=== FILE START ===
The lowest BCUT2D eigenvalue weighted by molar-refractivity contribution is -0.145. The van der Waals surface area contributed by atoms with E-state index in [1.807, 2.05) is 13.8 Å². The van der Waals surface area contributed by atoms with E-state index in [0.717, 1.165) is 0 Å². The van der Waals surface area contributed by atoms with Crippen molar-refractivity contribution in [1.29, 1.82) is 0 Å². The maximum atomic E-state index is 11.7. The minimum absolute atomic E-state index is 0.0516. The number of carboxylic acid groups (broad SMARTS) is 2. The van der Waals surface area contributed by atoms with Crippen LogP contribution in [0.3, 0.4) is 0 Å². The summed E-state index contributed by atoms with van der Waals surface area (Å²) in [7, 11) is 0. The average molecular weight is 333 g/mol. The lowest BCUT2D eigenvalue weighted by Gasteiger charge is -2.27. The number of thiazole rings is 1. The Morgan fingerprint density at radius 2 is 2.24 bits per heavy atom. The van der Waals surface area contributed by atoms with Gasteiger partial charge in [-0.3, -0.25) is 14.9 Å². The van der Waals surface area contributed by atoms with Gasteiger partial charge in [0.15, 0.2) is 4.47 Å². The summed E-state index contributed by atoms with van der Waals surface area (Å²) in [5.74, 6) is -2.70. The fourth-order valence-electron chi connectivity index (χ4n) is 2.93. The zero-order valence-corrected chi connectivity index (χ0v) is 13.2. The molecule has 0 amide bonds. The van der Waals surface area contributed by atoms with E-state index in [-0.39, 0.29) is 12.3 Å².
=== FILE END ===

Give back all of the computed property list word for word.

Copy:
The lowest BCUT2D eigenvalue weighted by molar-refractivity contribution is -0.145. The van der Waals surface area contributed by atoms with E-state index in [1.807, 2.05) is 13.8 Å². The van der Waals surface area contributed by atoms with E-state index in [0.717, 1.165) is 0 Å². The van der Waals surface area contributed by atoms with Crippen molar-refractivity contribution in [1.29, 1.82) is 0 Å². The maximum atomic E-state index is 11.7. The minimum absolute atomic E-state index is 0.0516. The number of carboxylic acid groups (broad SMARTS) is 2. The van der Waals surface area contributed by atoms with Crippen LogP contribution in [0.3, 0.4) is 0 Å². The summed E-state index contributed by atoms with van der Waals surface area (Å²) in [7, 11) is 0. The average molecular weight is 333 g/mol. The lowest BCUT2D eigenvalue weighted by Gasteiger charge is -2.27. The number of thiazole rings is 1. The Morgan fingerprint density at radius 2 is 2.24 bits per heavy atom. The van der Waals surface area contributed by atoms with Gasteiger partial charge in [-0.3, -0.25) is 14.9 Å². The van der Waals surface area contributed by atoms with Gasteiger partial charge in [0.15, 0.2) is 4.47 Å². The summed E-state index contributed by atoms with van der Waals surface area (Å²) in [5.74, 6) is -2.70. The fourth-order valence-electron chi connectivity index (χ4n) is 2.93. The zero-order valence-corrected chi connectivity index (χ0v) is 13.2. The molecule has 0 amide bonds. The van der Waals surface area contributed by atoms with E-state index in [-0.39, 0.29) is 12.3 Å².